In 1981 the idea of a musical about singing and dancing felines would have made even the sanest person sound crazy. Over three decades later the idea is still not very appealing to many. How can nearly three hours of theatre with little to no storyline possibly keep an audience entertained? To this day I still don’t know the answer, yet Cats has landed back on its feet at the London Palladium providing a magical and unforgettable night at the theatre.
Andrew Lloyd Webber’s beautiful score remains mostly intact complimenting Dame Gillian Lynne’s stunning choreography, which is delivered with such energy and perfection by the dancers on stage. Cats set designer John Napier continues to amaze with a set that twists and turns its way around the London Palladium, allowing the performers to appear all around this beautiful theatre. However, the strongest element of this revival is the talented and hardworking cast, and they all deliver such terrific performances.
Whilst the whole Cats cast was tremendous, particular standouts were Joseph Poulton’s Mr Mistofolees and Callum Train’s Munkustrap. Both performed the roles with such ease and slickness that it was easy to forget I wasn’t actually watching real life felines dance and sing for me on stage. Despite all round astonishing performances, there was one cast member that shone the brightest for me.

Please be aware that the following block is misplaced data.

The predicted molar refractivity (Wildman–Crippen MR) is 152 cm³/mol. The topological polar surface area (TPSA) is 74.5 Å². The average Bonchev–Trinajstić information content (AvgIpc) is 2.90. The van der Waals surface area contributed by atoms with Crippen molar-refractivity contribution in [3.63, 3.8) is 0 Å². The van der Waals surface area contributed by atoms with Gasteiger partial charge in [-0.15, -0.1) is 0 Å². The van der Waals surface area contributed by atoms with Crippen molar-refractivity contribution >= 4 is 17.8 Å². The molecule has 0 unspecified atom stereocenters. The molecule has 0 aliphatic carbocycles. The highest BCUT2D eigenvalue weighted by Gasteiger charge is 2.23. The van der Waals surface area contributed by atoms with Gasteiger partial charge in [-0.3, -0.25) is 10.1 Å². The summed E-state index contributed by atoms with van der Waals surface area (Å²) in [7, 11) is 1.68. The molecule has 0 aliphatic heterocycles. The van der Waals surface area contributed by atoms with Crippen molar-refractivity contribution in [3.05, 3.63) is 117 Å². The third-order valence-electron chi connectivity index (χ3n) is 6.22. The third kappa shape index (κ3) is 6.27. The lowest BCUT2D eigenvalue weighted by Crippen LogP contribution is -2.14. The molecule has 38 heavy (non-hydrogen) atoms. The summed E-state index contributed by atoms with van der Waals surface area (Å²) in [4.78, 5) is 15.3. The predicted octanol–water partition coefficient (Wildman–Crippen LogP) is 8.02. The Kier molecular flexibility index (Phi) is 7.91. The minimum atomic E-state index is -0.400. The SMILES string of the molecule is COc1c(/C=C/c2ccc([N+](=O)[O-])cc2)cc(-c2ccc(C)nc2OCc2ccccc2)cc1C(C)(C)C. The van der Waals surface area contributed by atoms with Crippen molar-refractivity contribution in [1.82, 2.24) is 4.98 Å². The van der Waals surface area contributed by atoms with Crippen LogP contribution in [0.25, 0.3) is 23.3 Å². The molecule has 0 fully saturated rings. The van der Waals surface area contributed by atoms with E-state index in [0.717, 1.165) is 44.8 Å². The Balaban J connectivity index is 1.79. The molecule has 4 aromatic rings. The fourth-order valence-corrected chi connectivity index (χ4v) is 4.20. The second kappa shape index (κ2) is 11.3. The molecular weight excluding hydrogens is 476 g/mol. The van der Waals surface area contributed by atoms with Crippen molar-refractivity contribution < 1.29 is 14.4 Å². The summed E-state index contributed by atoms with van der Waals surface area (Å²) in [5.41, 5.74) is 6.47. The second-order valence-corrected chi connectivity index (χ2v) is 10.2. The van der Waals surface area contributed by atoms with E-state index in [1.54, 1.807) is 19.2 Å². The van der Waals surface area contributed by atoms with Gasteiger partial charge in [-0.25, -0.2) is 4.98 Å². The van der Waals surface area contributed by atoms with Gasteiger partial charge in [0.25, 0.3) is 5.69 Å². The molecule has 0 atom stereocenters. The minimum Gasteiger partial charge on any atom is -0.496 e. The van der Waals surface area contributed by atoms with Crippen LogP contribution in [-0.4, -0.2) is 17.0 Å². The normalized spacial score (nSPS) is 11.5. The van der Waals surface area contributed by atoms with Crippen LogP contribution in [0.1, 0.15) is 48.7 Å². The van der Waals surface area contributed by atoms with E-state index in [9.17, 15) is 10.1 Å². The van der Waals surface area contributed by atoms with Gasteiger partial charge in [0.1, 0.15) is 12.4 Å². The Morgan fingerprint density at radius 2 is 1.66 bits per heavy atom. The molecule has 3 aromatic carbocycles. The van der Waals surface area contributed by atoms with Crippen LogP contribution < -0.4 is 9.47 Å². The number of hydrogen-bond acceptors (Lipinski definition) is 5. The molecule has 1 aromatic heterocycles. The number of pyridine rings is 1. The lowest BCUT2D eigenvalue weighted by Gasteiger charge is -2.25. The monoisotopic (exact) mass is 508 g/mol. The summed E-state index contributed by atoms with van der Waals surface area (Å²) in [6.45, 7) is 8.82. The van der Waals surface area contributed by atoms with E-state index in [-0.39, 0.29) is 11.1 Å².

Nicole Scherzinger was outstanding as the former glamour cat Grizabella, and stops the show with her stunning and moving performance of Memory. I had often thought of this song as very overrated, yet Scherzinger’s rendition had left me completely and utterly speechless. I only wish Grizabella was a larger part, purely so we could see more of this talented actress and singer on stage.
There was one major flaw in this revival, and that was the modernisation of the character The Rum Tum Tugger. The production team had turned the lovable, ‘curious cat’ into a rapping ‘street cat’. Sure, the new orchestrations and beat were catchy, and the new choreography delivered by Antoine Murray-Straughan was very slick, but the character just didn’t fit in with the show anymore. At times the character felt like it belonged more in a rap-off then a West End musical.
Whilst the plot is sometimes too thin, and some of the numbers appear a little dated, this Cats the musical London production is a timeless and enchanting musical which every person should experience at least once in their nine lives.
Cats Review ★★★★
Reviewed by Jake Samson